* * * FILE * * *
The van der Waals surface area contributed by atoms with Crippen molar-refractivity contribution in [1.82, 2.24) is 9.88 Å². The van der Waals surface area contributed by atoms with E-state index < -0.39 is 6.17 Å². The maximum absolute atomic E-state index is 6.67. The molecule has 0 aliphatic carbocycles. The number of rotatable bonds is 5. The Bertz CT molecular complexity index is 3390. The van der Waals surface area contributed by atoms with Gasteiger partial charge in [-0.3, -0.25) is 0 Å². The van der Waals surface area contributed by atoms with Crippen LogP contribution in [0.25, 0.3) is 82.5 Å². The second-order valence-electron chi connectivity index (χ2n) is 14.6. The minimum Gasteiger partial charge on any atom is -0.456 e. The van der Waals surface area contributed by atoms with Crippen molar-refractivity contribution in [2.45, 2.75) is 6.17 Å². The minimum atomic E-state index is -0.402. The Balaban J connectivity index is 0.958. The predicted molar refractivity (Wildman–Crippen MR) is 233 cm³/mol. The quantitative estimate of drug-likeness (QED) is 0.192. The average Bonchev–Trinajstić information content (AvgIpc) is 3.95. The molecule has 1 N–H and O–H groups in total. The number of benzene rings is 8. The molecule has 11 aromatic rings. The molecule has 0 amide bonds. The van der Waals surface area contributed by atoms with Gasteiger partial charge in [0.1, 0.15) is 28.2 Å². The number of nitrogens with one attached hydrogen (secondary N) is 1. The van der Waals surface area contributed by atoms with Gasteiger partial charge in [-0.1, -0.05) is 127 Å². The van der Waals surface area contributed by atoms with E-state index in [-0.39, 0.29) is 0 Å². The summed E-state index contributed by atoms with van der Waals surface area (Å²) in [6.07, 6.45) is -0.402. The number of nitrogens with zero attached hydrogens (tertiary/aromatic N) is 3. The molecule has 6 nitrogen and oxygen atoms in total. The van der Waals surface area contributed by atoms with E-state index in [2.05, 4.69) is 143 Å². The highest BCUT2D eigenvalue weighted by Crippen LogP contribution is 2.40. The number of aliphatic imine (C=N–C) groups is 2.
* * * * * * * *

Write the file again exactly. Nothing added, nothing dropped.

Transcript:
The van der Waals surface area contributed by atoms with Crippen molar-refractivity contribution in [1.82, 2.24) is 9.88 Å². The van der Waals surface area contributed by atoms with E-state index < -0.39 is 6.17 Å². The maximum absolute atomic E-state index is 6.67. The molecule has 0 aliphatic carbocycles. The number of rotatable bonds is 5. The Bertz CT molecular complexity index is 3390. The van der Waals surface area contributed by atoms with Gasteiger partial charge in [-0.3, -0.25) is 0 Å². The van der Waals surface area contributed by atoms with Crippen LogP contribution in [0.25, 0.3) is 82.5 Å². The second-order valence-electron chi connectivity index (χ2n) is 14.6. The minimum Gasteiger partial charge on any atom is -0.456 e. The van der Waals surface area contributed by atoms with Crippen molar-refractivity contribution in [2.45, 2.75) is 6.17 Å². The minimum atomic E-state index is -0.402. The Balaban J connectivity index is 0.958. The predicted molar refractivity (Wildman–Crippen MR) is 233 cm³/mol. The quantitative estimate of drug-likeness (QED) is 0.192. The average Bonchev–Trinajstić information content (AvgIpc) is 3.95. The molecule has 1 N–H and O–H groups in total. The number of benzene rings is 8. The molecule has 11 aromatic rings. The molecule has 0 amide bonds. The van der Waals surface area contributed by atoms with Gasteiger partial charge in [0.1, 0.15) is 28.2 Å². The number of nitrogens with one attached hydrogen (secondary N) is 1. The van der Waals surface area contributed by atoms with Gasteiger partial charge in [-0.1, -0.05) is 127 Å². The van der Waals surface area contributed by atoms with E-state index in [-0.39, 0.29) is 0 Å². The summed E-state index contributed by atoms with van der Waals surface area (Å²) in [6.07, 6.45) is -0.402. The number of nitrogens with zero attached hydrogens (tertiary/aromatic N) is 3. The molecule has 6 nitrogen and oxygen atoms in total. The van der Waals surface area contributed by atoms with E-state index in [2.05, 4.69) is 143 Å². The highest BCUT2D eigenvalue weighted by Crippen LogP contribution is 2.40. The number of aliphatic imine (C=N–C) groups is 2.